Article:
Physics Asked by user276504 on May 8, 2021

Currently I was going through the formula

$$(Delta x)(Delta p)geqfrac{h}{4pi}$$

which is of course the enclosed form of **Heisenberg’s Uncertainty Principle**. But I also get this formula

$$(Delta x)(Delta lambda)geqfrac{lambda^2}{4pi}.$$

I suppose this is an extension of Heisenberg’s principle but I didn’t get such note in the book. Further I think it maybe came from *de Broglie’s hypothesis* and may be some calculus but it’s just a guess. So for these reasons I am wishing an answer from you and moreover it will be finer to have some **physical interpretation** of this formula like as we have for *Heisenberg’s principle*.

Starting from the general uncertainty principle for two arbitrary operators $Omega$ and $Phi$ $$(DeltaOmega)^2(DeltaPhi)^2geqfrac{1}{4}left|langle psi | [Omega,Phi] | psirangleright|^2$$ where $|psirangle$ is an arbitrary state and $[Omega,Phi]=OmegaPhi-PhiOmega$, the commutator. We know from De Broglie that $lambda=frac{h}{p}$; from this, we calculate the Possion bracket of $x$ and $lambda$ as $$begin{align}{lambda,x}&=frac{partial lambda}{partial x}frac{partial x}{partial p}-frac{partial x}{partial x}frac{partiallambda}{partial p} &=frac{h}{p^2} &=frac{lambda^2}{h}end{align}$$ Now, Dirac's popular rule for quantization (works in many cases) is to say that $${omega,phi}=frac{2pi}{i h}[Omega,Phi]$$ so we have $$[Lambda, X]=ifrac{Lambda^2}{2pi}$$. Plugging this into the original general uncertainty principle, $$(DeltaLambda)^2(Delta X)^2geqfrac{langle Lambda^2 rangle^2}{16pi^2}$$ and thus $$(DeltaLambda)(Delta X)geqfrac{langle Lambda^2 rangle}{4pi}$$ Now, from the definition of standard deviation, we know that $(Delta X )^2+langle Xrangle^2=langle X^2rangle$, so we have $$begin{align} (DeltaLambda)(Delta X)&geqfrac{langle Lambda^2 rangle}{4pi} &geqfrac{1}{4pi}((DeltaLambda)^2+langleLambdarangle^2) &geqfrac{langleLambdarangle^2}{4pi} end{align} $$ because standard deviation is positive definite. Thus, denoting the expectation value of $Lambda$ as $lambda$, we finally have $$bbox[5px,border:2px solid black]{(DeltaLambda)(Delta X)geqfrac{lambda^2}{4pi}}$$ This uncertainty princple is different than the normal position-momentum one; instead of the product of uncertainties always being greater than a constant, the product of the standard deviation of position and wavelength is greater than or equal to the mean value of the wavelength divided by $4pi$. Thus, it relates the uncertainties in position and wavelength to the mean value of the wavelength.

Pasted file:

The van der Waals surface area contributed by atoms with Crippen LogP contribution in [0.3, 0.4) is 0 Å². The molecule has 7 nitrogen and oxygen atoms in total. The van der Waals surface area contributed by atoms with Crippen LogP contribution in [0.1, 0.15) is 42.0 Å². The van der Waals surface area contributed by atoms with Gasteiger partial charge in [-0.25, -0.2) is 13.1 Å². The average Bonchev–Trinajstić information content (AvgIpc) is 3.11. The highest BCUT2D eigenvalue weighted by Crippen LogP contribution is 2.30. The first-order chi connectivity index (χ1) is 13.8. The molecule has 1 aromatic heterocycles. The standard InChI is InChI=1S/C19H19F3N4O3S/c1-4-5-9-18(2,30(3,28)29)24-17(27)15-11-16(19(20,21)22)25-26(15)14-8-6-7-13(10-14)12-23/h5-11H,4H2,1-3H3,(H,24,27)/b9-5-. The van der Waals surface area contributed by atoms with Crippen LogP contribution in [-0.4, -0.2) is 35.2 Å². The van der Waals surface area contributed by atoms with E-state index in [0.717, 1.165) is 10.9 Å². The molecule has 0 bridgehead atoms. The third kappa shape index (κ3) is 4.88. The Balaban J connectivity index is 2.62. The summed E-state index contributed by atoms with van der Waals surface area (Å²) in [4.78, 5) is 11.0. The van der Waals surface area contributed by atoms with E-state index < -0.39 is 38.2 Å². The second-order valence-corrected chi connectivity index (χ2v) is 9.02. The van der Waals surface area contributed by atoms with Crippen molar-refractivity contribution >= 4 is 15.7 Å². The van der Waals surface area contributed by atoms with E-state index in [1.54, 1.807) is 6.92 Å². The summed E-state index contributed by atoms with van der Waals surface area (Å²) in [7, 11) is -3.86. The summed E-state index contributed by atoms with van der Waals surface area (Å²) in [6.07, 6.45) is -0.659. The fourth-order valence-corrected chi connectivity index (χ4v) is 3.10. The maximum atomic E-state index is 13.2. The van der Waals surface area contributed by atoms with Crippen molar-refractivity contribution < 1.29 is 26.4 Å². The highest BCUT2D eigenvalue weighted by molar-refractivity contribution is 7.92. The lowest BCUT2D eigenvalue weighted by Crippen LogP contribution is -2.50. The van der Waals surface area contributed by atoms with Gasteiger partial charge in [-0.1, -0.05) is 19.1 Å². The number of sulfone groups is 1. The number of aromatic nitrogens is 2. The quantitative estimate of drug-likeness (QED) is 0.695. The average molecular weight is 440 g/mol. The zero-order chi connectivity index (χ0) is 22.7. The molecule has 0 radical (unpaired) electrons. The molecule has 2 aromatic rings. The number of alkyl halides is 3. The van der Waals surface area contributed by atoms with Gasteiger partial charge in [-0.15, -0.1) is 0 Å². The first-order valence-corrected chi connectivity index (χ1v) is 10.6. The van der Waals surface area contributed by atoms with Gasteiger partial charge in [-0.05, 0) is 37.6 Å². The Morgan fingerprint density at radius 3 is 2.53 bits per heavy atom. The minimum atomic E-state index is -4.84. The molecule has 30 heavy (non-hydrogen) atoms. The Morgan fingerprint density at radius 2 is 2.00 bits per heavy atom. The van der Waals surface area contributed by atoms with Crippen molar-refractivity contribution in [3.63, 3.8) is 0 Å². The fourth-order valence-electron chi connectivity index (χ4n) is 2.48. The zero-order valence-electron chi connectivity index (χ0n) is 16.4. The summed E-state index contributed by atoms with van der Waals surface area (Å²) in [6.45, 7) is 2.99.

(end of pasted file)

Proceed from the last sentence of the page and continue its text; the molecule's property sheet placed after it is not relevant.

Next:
Answered by John Dumancic on May 8, 2021

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